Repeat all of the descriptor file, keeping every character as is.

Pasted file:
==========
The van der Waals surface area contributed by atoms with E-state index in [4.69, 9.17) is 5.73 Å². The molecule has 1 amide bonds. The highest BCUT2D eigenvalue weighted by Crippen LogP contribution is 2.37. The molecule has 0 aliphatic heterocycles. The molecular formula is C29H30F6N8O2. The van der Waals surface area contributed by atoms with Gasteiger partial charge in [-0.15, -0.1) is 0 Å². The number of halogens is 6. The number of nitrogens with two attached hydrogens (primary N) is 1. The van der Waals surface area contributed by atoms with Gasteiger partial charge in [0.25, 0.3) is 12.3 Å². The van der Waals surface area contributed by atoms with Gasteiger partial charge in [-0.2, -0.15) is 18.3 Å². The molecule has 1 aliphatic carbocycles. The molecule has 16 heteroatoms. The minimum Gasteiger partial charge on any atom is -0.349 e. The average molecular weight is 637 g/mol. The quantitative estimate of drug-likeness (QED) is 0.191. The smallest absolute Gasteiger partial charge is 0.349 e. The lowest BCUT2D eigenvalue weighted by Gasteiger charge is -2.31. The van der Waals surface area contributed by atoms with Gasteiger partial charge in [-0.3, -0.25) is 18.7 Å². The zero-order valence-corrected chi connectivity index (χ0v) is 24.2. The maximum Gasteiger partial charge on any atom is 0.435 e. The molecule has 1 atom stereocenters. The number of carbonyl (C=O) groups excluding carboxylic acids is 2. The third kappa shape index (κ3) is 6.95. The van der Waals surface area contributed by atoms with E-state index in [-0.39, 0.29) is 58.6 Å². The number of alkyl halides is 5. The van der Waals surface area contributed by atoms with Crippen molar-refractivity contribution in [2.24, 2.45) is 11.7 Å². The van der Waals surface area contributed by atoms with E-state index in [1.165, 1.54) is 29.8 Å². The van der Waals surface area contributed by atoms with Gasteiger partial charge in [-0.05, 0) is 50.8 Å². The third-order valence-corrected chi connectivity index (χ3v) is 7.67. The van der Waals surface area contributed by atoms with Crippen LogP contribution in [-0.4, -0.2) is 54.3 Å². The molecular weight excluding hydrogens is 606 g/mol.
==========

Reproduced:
The van der Waals surface area contributed by atoms with E-state index in [4.69, 9.17) is 5.73 Å². The molecule has 1 amide bonds. The highest BCUT2D eigenvalue weighted by Crippen LogP contribution is 2.37. The molecule has 0 aliphatic heterocycles. The molecular formula is C29H30F6N8O2. The van der Waals surface area contributed by atoms with Gasteiger partial charge in [-0.15, -0.1) is 0 Å². The number of halogens is 6. The number of nitrogens with two attached hydrogens (primary N) is 1. The van der Waals surface area contributed by atoms with Gasteiger partial charge in [0.25, 0.3) is 12.3 Å². The van der Waals surface area contributed by atoms with Gasteiger partial charge in [-0.2, -0.15) is 18.3 Å². The molecule has 1 aliphatic carbocycles. The molecule has 16 heteroatoms. The minimum Gasteiger partial charge on any atom is -0.349 e. The average molecular weight is 637 g/mol. The quantitative estimate of drug-likeness (QED) is 0.191. The smallest absolute Gasteiger partial charge is 0.349 e. The lowest BCUT2D eigenvalue weighted by Gasteiger charge is -2.31. The van der Waals surface area contributed by atoms with Gasteiger partial charge in [-0.3, -0.25) is 18.7 Å². The zero-order valence-corrected chi connectivity index (χ0v) is 24.2. The maximum Gasteiger partial charge on any atom is 0.435 e. The molecule has 1 atom stereocenters. The number of carbonyl (C=O) groups excluding carboxylic acids is 2. The third kappa shape index (κ3) is 6.95. The van der Waals surface area contributed by atoms with E-state index in [-0.39, 0.29) is 58.6 Å². The number of alkyl halides is 5. The van der Waals surface area contributed by atoms with Crippen molar-refractivity contribution in [2.24, 2.45) is 11.7 Å². The van der Waals surface area contributed by atoms with E-state index in [1.165, 1.54) is 29.8 Å². The van der Waals surface area contributed by atoms with Gasteiger partial charge in [-0.05, 0) is 50.8 Å². The third-order valence-corrected chi connectivity index (χ3v) is 7.67. The van der Waals surface area contributed by atoms with Crippen LogP contribution in [-0.4, -0.2) is 54.3 Å². The molecular weight excluding hydrogens is 606 g/mol.